The mucosa of the horseshoe-shaped floor of the mouth is supported by the mylohyoid muscles, which constitute the muscular diaphragm that separates the oral cavity from the neck. In the anterior midline, the submandibular salivary ducts (Wharton’s ducts) open into the sublingual caruncle at the lingual frenulum. The submandibular ducts and sublingual salivary glands are located on either side of the sublingual caruncle and separate the mucosa of the floor of the mouth from the mylohyoid muscle. The mylohyoid muscle is attached to the mylohyoid line on the mandible and interdigitates with fibers from the opposite side in a median raphe. If the raphe is deficient, the sublingual gland may protrude into the neck.


The mucosa of the hard palate is densely adherent to the underlying periosteum of the maxilla. The neurovascular bundle of the hard palate runs in the submucosa of its lateral aspects. The submucosa of the posterior half of the hard palate contains minor salivary glands that are mainly the mucus-secreting type. The glands may open into paired paramedian depressions located at the posterior border of the hard palate. These fovea are a useful landmark to separate the hard from the soft palate. The blood supply to the palate is from the greater palatine artery, which is a branch of the internal maxillary artery. The artery descends in the palatine canal to the greater palatine foramen adjacent to the second maxillary molar tooth. It then runs forward to the incisive canal in a curved groove along the alveolar border of the palate. In the incisive canal, it anastomoses with the septal branches of the nasopalatine artery. Preservation of the integrity of the greater palatine artery is crucial in the maxillary swing procedure. The greater and lesser palatine nerves, which are branches of the second division of the trigeminal nerve (V2), provide sensory supply to the palate. These nerves are susceptible to invasion by hard-palate tumors. Perineural spread can occur along these nerves to the pterygopalatine ganglion located in the pterygopalatine fossa and the maxillary (V2) and vidian nerves.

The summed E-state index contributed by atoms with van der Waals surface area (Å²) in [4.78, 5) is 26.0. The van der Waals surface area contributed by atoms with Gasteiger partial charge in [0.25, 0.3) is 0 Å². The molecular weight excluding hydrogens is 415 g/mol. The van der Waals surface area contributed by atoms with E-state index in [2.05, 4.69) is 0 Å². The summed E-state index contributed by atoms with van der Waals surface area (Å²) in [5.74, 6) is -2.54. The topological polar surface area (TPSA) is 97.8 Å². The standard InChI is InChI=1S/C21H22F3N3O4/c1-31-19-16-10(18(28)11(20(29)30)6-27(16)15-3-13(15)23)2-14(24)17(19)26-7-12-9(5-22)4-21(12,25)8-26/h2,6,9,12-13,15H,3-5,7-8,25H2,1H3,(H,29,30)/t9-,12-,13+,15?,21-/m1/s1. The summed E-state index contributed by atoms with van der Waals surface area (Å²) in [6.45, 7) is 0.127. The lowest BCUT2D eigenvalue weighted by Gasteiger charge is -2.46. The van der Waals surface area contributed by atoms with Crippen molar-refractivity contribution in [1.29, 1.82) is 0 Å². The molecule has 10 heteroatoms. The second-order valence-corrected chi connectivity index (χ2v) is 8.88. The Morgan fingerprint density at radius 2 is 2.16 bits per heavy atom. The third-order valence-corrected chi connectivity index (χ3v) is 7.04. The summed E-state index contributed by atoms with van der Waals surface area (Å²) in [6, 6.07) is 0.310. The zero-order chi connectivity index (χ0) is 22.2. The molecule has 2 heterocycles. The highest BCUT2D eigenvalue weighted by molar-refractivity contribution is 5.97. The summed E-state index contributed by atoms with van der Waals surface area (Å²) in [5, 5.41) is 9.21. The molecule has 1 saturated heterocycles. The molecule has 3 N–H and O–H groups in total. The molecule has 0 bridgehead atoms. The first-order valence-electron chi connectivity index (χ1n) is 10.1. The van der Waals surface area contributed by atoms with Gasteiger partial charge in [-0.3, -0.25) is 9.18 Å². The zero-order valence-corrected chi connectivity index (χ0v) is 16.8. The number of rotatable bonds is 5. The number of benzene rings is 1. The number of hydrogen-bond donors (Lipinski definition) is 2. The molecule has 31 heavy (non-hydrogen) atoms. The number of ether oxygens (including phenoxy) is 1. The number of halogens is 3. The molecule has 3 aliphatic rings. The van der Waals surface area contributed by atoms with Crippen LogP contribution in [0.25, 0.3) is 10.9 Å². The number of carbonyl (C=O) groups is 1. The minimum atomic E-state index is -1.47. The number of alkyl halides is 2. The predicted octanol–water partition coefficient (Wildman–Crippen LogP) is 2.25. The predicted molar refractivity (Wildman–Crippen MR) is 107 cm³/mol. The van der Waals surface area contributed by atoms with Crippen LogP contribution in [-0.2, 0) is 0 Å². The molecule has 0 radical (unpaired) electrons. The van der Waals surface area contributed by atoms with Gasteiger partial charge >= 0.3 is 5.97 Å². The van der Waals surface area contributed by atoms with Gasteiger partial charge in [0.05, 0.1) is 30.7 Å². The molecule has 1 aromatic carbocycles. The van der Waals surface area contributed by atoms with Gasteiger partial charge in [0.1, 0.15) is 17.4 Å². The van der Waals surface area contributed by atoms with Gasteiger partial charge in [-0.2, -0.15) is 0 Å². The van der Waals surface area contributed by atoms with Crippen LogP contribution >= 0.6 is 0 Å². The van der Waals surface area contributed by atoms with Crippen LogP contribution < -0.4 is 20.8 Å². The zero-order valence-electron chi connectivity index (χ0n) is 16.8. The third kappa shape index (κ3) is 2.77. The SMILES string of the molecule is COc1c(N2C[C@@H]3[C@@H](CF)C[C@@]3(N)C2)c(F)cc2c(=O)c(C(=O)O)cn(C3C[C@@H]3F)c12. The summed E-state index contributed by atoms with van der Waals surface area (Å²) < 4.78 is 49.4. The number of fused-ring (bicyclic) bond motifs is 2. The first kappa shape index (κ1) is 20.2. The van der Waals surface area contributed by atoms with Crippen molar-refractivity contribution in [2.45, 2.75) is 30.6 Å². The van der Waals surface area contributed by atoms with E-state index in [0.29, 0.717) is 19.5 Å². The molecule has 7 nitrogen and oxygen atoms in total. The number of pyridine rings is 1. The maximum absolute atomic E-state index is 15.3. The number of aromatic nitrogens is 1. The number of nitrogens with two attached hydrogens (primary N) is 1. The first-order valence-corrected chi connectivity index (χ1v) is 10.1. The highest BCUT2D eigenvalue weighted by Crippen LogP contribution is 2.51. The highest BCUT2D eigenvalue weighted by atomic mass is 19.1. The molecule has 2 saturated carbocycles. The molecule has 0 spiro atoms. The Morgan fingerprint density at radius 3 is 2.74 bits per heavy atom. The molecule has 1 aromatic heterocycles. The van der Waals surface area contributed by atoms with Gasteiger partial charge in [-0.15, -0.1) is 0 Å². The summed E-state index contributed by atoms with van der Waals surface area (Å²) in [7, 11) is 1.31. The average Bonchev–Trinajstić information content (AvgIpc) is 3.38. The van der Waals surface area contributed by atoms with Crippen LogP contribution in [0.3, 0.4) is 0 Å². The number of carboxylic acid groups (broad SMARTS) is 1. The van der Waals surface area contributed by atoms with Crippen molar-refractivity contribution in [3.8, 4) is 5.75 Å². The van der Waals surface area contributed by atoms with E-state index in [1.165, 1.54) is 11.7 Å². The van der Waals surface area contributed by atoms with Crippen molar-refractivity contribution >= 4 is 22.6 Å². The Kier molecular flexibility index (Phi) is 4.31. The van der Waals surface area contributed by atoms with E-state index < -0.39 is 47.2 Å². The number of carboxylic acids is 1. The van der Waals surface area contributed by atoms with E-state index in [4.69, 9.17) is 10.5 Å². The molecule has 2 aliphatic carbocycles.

The oral part of the tongue (the anterior two-thirds) lies anterior to the sulcus terminalis that begins at the foramen cecum and runs laterally along the circumvallate papillae toward the palatoglossal arches. The mucosa of the dorsum of the tongue is covered by the filiform, fungiform, and circumvallate papillae, whereas the mucosa of the ventral surface is smooth, which continues to the floor of the mouth. On the anterior ventral surface of the tongue, the lingual frenulum connects the mucosa to the anterior floor of the mouth. The deep lingual vein lies lateral to the frenulum. The intrinsic muscles (bilateral superior and inferior longitudinal, transverse, and vertical) interdigitate and have no tissue spaces, which allows invasive cancers to spread easily. On the other hand, infiltration of the extrinsic muscles of the tongue (genioglossus, hyoglossus, styloglossus, and palatoglossus) is a feature of locally advanced cancer. The arterial supply to the tongue and floor of the mouth is from the dorsal lingual, sublingual, and deep lingual branches of the lingual artery. The venous drainage of the tongue is into the lingual veins, which drain into the facial and retromandibular veins, which join to form the common facial vein. The hypoglossal nerve provides motor innervations to all muscles of the tongue except the palatoglossus, which is supplied by the pharyngeal plexus. The lingual nerve is the sensory nerve to the anterior two-thirds of the tongue, the floor of the mouth, and the lower gum, while taste sensation is carried along the chorda tympani branch of the facial nerve.